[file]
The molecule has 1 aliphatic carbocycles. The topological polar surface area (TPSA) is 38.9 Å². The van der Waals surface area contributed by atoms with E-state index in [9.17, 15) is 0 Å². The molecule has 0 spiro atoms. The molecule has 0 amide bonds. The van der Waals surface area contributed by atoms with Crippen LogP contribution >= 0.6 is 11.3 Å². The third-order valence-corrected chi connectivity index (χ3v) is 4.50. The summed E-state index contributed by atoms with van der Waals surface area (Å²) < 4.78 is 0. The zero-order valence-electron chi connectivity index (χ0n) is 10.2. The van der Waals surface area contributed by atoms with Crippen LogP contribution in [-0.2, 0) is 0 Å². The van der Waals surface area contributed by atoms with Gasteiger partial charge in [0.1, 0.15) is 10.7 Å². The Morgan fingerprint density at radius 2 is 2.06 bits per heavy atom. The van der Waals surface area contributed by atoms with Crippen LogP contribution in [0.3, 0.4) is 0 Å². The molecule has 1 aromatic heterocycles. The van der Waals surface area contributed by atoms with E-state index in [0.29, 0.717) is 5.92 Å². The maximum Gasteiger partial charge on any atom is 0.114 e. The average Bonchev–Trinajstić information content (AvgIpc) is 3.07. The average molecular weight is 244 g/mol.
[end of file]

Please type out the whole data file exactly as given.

The molecule has 1 aliphatic carbocycles. The topological polar surface area (TPSA) is 38.9 Å². The van der Waals surface area contributed by atoms with E-state index in [9.17, 15) is 0 Å². The molecule has 0 spiro atoms. The molecule has 0 amide bonds. The van der Waals surface area contributed by atoms with Crippen LogP contribution >= 0.6 is 11.3 Å². The third-order valence-corrected chi connectivity index (χ3v) is 4.50. The summed E-state index contributed by atoms with van der Waals surface area (Å²) < 4.78 is 0. The zero-order valence-electron chi connectivity index (χ0n) is 10.2. The van der Waals surface area contributed by atoms with Crippen LogP contribution in [-0.2, 0) is 0 Å². The van der Waals surface area contributed by atoms with Gasteiger partial charge in [0.1, 0.15) is 10.7 Å². The Morgan fingerprint density at radius 2 is 2.06 bits per heavy atom. The van der Waals surface area contributed by atoms with Crippen LogP contribution in [0.3, 0.4) is 0 Å². The molecule has 1 aromatic heterocycles. The van der Waals surface area contributed by atoms with E-state index in [0.29, 0.717) is 5.92 Å². The maximum Gasteiger partial charge on any atom is 0.114 e. The average Bonchev–Trinajstić information content (AvgIpc) is 3.07. The average molecular weight is 244 g/mol.